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When Should Kids Stop Thumb Sucking?

Kids Should Stop Sucking Their Thumb at This Age

Thumb sucking is a very normal (and endearing) habit that forms when infants are learning to soothe themselves. Babies are born with sucking reflexes and inevitably find their fingers and thumbs (and feet!) in their mouths. However, it can turn into a tricky thing for parents to manage as children get older.

If a child doesn't give up the habit early enough on their own, it can cause permanent changes to their jaw shape and even affect speech. According to Dr. Mia Finkelston, a board-certified family physician who treats patients virtually via the LiveHealth Online app, thumb sucking "also interferes with the normal development of teeth, which makes orthodontia often necessary."

So when does thumb sucking go from being a great self-soothing device to an unhygienic nightmare? Dr. Finkelston asserted that "thumb sucking is normal in early infancy and, in most cases, disappears as the child becomes more self-sufficient and social once they reach 2 years old." She continued that you should only begin to worry once the habit "interferes with the child's functioning, whether it's physically, emotionally, or socially."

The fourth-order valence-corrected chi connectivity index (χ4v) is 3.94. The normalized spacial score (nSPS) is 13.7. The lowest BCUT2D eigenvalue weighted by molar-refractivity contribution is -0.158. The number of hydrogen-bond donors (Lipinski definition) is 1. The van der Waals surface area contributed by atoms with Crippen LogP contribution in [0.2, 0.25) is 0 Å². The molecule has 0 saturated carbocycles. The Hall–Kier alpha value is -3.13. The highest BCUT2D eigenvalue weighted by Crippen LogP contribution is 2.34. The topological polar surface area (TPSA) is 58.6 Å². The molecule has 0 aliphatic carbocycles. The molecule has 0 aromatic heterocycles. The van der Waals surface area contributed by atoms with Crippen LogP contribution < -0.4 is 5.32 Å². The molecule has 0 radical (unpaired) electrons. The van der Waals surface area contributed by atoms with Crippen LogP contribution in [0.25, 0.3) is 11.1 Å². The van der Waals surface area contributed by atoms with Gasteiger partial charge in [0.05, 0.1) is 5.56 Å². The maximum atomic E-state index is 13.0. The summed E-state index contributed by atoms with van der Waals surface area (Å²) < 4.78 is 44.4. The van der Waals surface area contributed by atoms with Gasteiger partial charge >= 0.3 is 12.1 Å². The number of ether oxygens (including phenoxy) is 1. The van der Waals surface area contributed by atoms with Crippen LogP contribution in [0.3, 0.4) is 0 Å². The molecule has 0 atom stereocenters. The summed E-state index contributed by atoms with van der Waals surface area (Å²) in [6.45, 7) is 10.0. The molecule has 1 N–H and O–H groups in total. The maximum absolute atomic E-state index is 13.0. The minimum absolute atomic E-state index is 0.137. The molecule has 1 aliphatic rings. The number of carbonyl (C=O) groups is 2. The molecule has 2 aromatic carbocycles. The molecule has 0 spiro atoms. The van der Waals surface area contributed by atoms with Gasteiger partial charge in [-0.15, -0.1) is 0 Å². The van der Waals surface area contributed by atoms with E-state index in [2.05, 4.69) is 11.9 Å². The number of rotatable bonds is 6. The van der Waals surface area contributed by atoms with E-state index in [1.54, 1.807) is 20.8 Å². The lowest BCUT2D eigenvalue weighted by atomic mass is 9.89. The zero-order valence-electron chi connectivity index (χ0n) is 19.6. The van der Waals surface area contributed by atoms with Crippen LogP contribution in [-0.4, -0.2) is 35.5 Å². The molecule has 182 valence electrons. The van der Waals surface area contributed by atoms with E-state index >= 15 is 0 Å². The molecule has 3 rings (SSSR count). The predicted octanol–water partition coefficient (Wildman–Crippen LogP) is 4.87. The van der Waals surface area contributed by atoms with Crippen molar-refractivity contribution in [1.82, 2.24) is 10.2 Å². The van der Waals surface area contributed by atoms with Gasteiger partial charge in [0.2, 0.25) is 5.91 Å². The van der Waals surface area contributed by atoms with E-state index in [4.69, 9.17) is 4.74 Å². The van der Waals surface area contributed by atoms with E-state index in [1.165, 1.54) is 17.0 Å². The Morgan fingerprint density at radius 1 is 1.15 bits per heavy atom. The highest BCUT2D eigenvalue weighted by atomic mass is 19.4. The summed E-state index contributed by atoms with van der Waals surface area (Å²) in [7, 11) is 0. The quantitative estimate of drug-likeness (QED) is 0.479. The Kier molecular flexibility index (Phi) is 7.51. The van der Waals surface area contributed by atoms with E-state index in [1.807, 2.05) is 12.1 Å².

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If you do notice that your child is having a hard time giving up their thumb-sucking ways, it's hard to know where to even begin to help them quit. Dr. Finkelston suggests to not treat their habit as a terrible thing. "Instead of paying attention to or correcting the thumb sucking, or even punishing them for it, give attention to the more positive aspects of the child's behavior," she explained. "This will build self-confidence as well as provide the healthy attention and nurturance the child craves as they develop. A child that actively tries to restrain his or her thumb-sucking habit should be given more praise and encouragement. Talk to your doctor about strategies if you are concerned, and do not be afraid to bring this up at your child's well visits even if not asked directly."

Ultimately, each child is different, so make sure to pay attention to your child's cues for when they're ready to walk away from the habit. And just remember, no matter how dire the situation might seem, every kid does eventually grow out of this habit, and yours will too!

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